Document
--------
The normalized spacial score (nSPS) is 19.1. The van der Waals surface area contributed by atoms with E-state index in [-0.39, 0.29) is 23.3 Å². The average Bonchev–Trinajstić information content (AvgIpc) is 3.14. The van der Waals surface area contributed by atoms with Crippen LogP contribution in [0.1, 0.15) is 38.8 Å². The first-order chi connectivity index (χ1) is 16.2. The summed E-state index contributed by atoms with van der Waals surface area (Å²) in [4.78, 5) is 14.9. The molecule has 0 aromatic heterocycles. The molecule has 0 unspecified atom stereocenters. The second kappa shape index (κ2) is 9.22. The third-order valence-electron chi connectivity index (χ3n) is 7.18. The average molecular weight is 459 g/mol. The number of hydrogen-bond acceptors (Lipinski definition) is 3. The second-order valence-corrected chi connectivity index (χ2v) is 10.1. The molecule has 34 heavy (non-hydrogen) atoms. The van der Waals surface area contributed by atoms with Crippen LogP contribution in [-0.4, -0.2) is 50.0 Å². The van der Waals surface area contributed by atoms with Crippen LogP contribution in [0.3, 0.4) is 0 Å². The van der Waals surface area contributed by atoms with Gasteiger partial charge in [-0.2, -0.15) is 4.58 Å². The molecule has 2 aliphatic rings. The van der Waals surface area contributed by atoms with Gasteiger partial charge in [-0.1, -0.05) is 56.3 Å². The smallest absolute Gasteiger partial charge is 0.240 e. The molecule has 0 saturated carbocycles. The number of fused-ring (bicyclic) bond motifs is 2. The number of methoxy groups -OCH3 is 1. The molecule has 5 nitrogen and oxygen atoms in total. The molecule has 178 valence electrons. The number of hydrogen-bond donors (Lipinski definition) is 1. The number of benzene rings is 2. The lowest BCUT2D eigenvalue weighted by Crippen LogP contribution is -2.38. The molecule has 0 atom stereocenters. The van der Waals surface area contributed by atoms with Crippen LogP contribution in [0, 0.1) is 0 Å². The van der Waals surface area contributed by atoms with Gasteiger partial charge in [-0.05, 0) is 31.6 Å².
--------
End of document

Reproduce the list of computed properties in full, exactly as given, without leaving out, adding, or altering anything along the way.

The normalized spacial score (nSPS) is 19.1. The van der Waals surface area contributed by atoms with E-state index in [-0.39, 0.29) is 23.3 Å². The average Bonchev–Trinajstić information content (AvgIpc) is 3.14. The van der Waals surface area contributed by atoms with Crippen LogP contribution in [0.1, 0.15) is 38.8 Å². The first-order chi connectivity index (χ1) is 16.2. The summed E-state index contributed by atoms with van der Waals surface area (Å²) in [4.78, 5) is 14.9. The molecule has 0 aromatic heterocycles. The molecule has 0 unspecified atom stereocenters. The second kappa shape index (κ2) is 9.22. The third-order valence-electron chi connectivity index (χ3n) is 7.18. The average molecular weight is 459 g/mol. The number of hydrogen-bond acceptors (Lipinski definition) is 3. The second-order valence-corrected chi connectivity index (χ2v) is 10.1. The molecule has 34 heavy (non-hydrogen) atoms. The van der Waals surface area contributed by atoms with Crippen LogP contribution in [-0.4, -0.2) is 50.0 Å². The van der Waals surface area contributed by atoms with Crippen LogP contribution in [0.3, 0.4) is 0 Å². The van der Waals surface area contributed by atoms with Gasteiger partial charge in [-0.2, -0.15) is 4.58 Å². The molecule has 2 aliphatic rings. The van der Waals surface area contributed by atoms with Gasteiger partial charge in [-0.1, -0.05) is 56.3 Å². The smallest absolute Gasteiger partial charge is 0.240 e. The molecule has 0 saturated carbocycles. The number of fused-ring (bicyclic) bond motifs is 2. The number of methoxy groups -OCH3 is 1. The molecule has 5 nitrogen and oxygen atoms in total. The molecule has 178 valence electrons. The number of hydrogen-bond donors (Lipinski definition) is 1. The number of benzene rings is 2. The lowest BCUT2D eigenvalue weighted by Crippen LogP contribution is -2.38. The molecule has 0 atom stereocenters. The van der Waals surface area contributed by atoms with Crippen LogP contribution in [0, 0.1) is 0 Å². The van der Waals surface area contributed by atoms with Gasteiger partial charge in [-0.05, 0) is 31.6 Å².